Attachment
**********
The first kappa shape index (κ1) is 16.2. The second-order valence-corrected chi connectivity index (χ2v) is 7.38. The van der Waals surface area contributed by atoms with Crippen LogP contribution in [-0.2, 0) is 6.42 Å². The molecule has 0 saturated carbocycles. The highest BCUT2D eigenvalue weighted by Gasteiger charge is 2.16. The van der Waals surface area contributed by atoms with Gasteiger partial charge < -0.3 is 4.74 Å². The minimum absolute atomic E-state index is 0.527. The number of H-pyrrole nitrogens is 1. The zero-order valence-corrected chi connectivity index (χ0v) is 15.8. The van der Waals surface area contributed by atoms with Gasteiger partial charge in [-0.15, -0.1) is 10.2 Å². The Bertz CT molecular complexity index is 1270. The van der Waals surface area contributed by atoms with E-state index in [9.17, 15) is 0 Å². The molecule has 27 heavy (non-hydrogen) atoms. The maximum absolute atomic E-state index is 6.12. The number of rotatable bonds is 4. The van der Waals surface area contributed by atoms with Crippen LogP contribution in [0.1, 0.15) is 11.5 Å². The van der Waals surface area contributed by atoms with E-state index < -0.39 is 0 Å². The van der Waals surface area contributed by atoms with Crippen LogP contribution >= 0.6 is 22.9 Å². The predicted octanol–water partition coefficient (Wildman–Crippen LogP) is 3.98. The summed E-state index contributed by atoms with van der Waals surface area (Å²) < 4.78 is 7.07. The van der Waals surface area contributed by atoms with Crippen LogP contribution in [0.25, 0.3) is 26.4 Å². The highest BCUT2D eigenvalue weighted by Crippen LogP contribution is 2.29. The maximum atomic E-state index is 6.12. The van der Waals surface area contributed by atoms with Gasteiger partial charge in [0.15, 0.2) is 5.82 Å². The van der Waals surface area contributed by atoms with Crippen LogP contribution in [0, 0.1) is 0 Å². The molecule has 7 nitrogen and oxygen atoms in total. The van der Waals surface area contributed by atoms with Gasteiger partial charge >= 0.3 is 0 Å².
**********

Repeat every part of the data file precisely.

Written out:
The first kappa shape index (κ1) is 16.2. The second-order valence-corrected chi connectivity index (χ2v) is 7.38. The van der Waals surface area contributed by atoms with Crippen LogP contribution in [-0.2, 0) is 6.42 Å². The molecule has 0 saturated carbocycles. The highest BCUT2D eigenvalue weighted by Gasteiger charge is 2.16. The van der Waals surface area contributed by atoms with Gasteiger partial charge < -0.3 is 4.74 Å². The minimum absolute atomic E-state index is 0.527. The number of H-pyrrole nitrogens is 1. The zero-order valence-corrected chi connectivity index (χ0v) is 15.8. The van der Waals surface area contributed by atoms with Gasteiger partial charge in [-0.15, -0.1) is 10.2 Å². The Bertz CT molecular complexity index is 1270. The van der Waals surface area contributed by atoms with E-state index in [9.17, 15) is 0 Å². The molecule has 27 heavy (non-hydrogen) atoms. The maximum absolute atomic E-state index is 6.12. The number of rotatable bonds is 4. The van der Waals surface area contributed by atoms with Crippen LogP contribution in [0.1, 0.15) is 11.5 Å². The van der Waals surface area contributed by atoms with E-state index < -0.39 is 0 Å². The van der Waals surface area contributed by atoms with Crippen LogP contribution >= 0.6 is 22.9 Å². The predicted octanol–water partition coefficient (Wildman–Crippen LogP) is 3.98. The summed E-state index contributed by atoms with van der Waals surface area (Å²) < 4.78 is 7.07. The van der Waals surface area contributed by atoms with Crippen LogP contribution in [0.25, 0.3) is 26.4 Å². The highest BCUT2D eigenvalue weighted by Crippen LogP contribution is 2.29. The maximum atomic E-state index is 6.12. The van der Waals surface area contributed by atoms with Gasteiger partial charge in [0.15, 0.2) is 5.82 Å². The van der Waals surface area contributed by atoms with Crippen LogP contribution in [0, 0.1) is 0 Å². The molecule has 7 nitrogen and oxygen atoms in total. The van der Waals surface area contributed by atoms with Gasteiger partial charge >= 0.3 is 0 Å².